By Becca Robbins

brobbins@bakercityherald.com

Nearly 150 kids dressed in blue T-shirts came to North Baker School this week for a five-day sports camp sponsored by Blue Mountain Baptist Church.

The three-hour-per-day, faith-based camp kicked off Monday night and teaches kids sports skills while weaving in scripture, worship songs and lessons from the Bible through tonight.

This is the second time Blue Mountain Baptist Church has hosted this camp.

The Oklahoma-based High Power team is traveling the Northwest facilitating camps in Washington, Oregon and Idaho. High Power is a ministry of Base Sports, and three other High Power teams are on other tours of the country’s churches.

After a 15-minute opening in which the team helped kids through Bible verses, songs, dances and the story of a college softball player who exhibited “rock solid character,” the kids split into their five sports.

Four- and 5-year-olds were in the Kickstarter group in which they worked on motor skills and basic sports skills. From there, kids either played basketball, soccer, cheerleading or flag football.

The theme for the week was “Rock Solid” with Monday focusing on Foundation; Tuesday teaching about Character; Wednesday, Commitment; Thursday, Relationship; and Friday looking at Attitude.

Families paid $15 to $20 per child or no more than $25 to $30 per family for the camp, depending on when they registered, which also got the kids T-shirts, water bottles and snacks. However, security officer Tom Wilcoxson, who lives in Baker City, said organizers tried to be flexible with families who couldn’t afford the cost.

La Grande mom Amanda Parker brought all three of her daughters to camp. She watched her oldest, 9-year-old Kiya, play basketball in the gym while Zoey, 8, and Meka, 6, were with the cheerleaders.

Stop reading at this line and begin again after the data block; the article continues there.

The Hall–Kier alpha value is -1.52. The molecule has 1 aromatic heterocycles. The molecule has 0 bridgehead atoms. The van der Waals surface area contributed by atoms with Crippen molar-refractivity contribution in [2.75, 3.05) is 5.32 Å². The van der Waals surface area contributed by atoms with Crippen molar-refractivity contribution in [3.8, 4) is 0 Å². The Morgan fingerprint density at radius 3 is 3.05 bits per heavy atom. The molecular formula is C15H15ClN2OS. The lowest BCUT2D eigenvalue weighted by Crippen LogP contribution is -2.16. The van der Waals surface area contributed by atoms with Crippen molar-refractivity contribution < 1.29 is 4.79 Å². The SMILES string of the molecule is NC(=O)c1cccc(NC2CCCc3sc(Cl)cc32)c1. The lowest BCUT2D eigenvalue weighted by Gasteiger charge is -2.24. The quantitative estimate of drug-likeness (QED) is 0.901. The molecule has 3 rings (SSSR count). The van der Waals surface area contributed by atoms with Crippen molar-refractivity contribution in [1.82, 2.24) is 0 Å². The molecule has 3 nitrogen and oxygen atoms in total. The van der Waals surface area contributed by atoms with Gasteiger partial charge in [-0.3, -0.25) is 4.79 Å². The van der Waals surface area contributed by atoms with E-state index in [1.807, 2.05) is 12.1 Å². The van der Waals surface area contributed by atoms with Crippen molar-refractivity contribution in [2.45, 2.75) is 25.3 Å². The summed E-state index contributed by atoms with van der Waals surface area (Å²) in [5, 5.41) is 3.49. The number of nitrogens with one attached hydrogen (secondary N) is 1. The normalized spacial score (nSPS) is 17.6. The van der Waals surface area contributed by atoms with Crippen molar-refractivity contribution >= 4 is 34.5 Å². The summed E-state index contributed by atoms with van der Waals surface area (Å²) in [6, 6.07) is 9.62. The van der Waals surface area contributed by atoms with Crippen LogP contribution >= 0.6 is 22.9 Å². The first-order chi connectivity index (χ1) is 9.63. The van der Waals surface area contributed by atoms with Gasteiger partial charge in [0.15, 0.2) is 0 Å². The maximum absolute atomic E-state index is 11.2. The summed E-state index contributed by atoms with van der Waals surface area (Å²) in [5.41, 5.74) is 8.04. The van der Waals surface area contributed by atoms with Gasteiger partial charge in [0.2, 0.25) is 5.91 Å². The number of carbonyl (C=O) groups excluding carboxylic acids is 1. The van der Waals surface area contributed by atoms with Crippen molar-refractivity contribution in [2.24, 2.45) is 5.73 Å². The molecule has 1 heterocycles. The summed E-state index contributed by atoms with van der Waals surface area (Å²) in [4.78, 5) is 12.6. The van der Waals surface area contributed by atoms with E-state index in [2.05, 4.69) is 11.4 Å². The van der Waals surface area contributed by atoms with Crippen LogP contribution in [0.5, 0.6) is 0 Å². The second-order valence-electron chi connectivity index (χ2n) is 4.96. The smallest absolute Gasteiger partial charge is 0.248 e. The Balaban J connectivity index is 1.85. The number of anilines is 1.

Parker said she heard about the camp on Facebook and thought the event would be great for her sports-loving daughters.

“This is one of the best church camps I’ve seen,” Parker said. “My girls love it. They’re having a blast.”

She said that although Kiya has anxiety she’s been doing really well and getting into all of the dancing and activities.

Cindy Flynn brought her 6-year-old grandson, Daniel, to “interact with kids, handle a ball and learn about God.”

Both Flynn and Parker said they’d bring their kids back again next year.

“I think it’s awesome,” Flynn said.

Ten to 12 volunteers from the community added to the ranks of the High Power team as coaches to help lead drills and lessons, Wilcoxson said.

“It’s a great community event,” he said.

Quinn Mason, head coach with High Power, said the Baker City camp is larger this year, as he recalls about 105 kids last year.

Mason, or “Coach Quinn” as the kids called him, has been involved in sports ministry for four years. He hustled around the camp Tuesday evening, shouting to get the kids excited during songs and lessons.

Mason said it’s important to have these camps at churches because it helps continue the community built even after High Power has left.

“For these kids, if they decide they want to get to know Jesus, or continue getting to know Jesus, they can come to church and see some of their coaches,” Mason said. “They can show their parents, ‘Look Mom, there’s Coach Brian’ or ‘There’s Coach Scott.’ ”

See more in the June 29, 2018, issue of the Baker City Herald.

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